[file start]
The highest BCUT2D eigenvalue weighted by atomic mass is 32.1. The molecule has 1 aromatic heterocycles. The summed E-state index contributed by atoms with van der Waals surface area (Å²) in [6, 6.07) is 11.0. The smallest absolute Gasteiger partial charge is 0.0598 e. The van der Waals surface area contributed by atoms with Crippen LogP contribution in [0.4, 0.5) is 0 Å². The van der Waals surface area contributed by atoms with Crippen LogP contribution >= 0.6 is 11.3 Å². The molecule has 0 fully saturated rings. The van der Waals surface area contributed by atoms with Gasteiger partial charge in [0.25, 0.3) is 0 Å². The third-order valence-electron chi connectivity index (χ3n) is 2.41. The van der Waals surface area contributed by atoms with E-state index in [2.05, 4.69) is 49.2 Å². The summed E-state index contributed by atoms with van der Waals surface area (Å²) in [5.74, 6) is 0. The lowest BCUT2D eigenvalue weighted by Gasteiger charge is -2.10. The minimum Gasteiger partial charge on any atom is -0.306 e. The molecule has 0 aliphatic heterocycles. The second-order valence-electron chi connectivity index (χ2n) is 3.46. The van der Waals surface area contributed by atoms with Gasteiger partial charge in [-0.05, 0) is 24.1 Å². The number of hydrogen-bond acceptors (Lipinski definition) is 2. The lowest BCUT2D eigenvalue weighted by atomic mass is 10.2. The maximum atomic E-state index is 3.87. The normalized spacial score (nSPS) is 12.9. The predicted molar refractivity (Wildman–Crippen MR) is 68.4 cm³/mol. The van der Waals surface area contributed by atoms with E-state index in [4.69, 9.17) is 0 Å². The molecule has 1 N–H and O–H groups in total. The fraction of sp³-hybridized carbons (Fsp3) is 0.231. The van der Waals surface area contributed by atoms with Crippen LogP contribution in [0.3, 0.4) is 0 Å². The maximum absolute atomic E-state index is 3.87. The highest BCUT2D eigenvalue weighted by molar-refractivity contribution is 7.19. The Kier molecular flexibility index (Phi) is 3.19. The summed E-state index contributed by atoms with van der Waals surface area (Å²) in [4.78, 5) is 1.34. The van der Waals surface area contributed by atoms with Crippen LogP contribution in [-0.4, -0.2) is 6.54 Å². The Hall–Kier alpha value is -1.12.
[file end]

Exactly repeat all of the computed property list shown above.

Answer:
The highest BCUT2D eigenvalue weighted by atomic mass is 32.1. The molecule has 1 aromatic heterocycles. The summed E-state index contributed by atoms with van der Waals surface area (Å²) in [6, 6.07) is 11.0. The smallest absolute Gasteiger partial charge is 0.0598 e. The van der Waals surface area contributed by atoms with Crippen LogP contribution in [0.4, 0.5) is 0 Å². The van der Waals surface area contributed by atoms with Crippen LogP contribution >= 0.6 is 11.3 Å². The molecule has 0 fully saturated rings. The van der Waals surface area contributed by atoms with Gasteiger partial charge in [0.25, 0.3) is 0 Å². The third-order valence-electron chi connectivity index (χ3n) is 2.41. The van der Waals surface area contributed by atoms with E-state index in [2.05, 4.69) is 49.2 Å². The summed E-state index contributed by atoms with van der Waals surface area (Å²) in [5.74, 6) is 0. The lowest BCUT2D eigenvalue weighted by Gasteiger charge is -2.10. The minimum Gasteiger partial charge on any atom is -0.306 e. The molecule has 0 aliphatic heterocycles. The second-order valence-electron chi connectivity index (χ2n) is 3.46. The van der Waals surface area contributed by atoms with Gasteiger partial charge in [-0.05, 0) is 24.1 Å². The number of hydrogen-bond acceptors (Lipinski definition) is 2. The lowest BCUT2D eigenvalue weighted by atomic mass is 10.2. The maximum atomic E-state index is 3.87. The normalized spacial score (nSPS) is 12.9. The predicted molar refractivity (Wildman–Crippen MR) is 68.4 cm³/mol. The van der Waals surface area contributed by atoms with E-state index in [4.69, 9.17) is 0 Å². The molecule has 1 N–H and O–H groups in total. The fraction of sp³-hybridized carbons (Fsp3) is 0.231. The van der Waals surface area contributed by atoms with Crippen LogP contribution in [0.3, 0.4) is 0 Å². The maximum absolute atomic E-state index is 3.87. The highest BCUT2D eigenvalue weighted by molar-refractivity contribution is 7.19. The Kier molecular flexibility index (Phi) is 3.19. The summed E-state index contributed by atoms with van der Waals surface area (Å²) in [4.78, 5) is 1.34. The van der Waals surface area contributed by atoms with Crippen LogP contribution in [-0.4, -0.2) is 6.54 Å². The Hall–Kier alpha value is -1.12.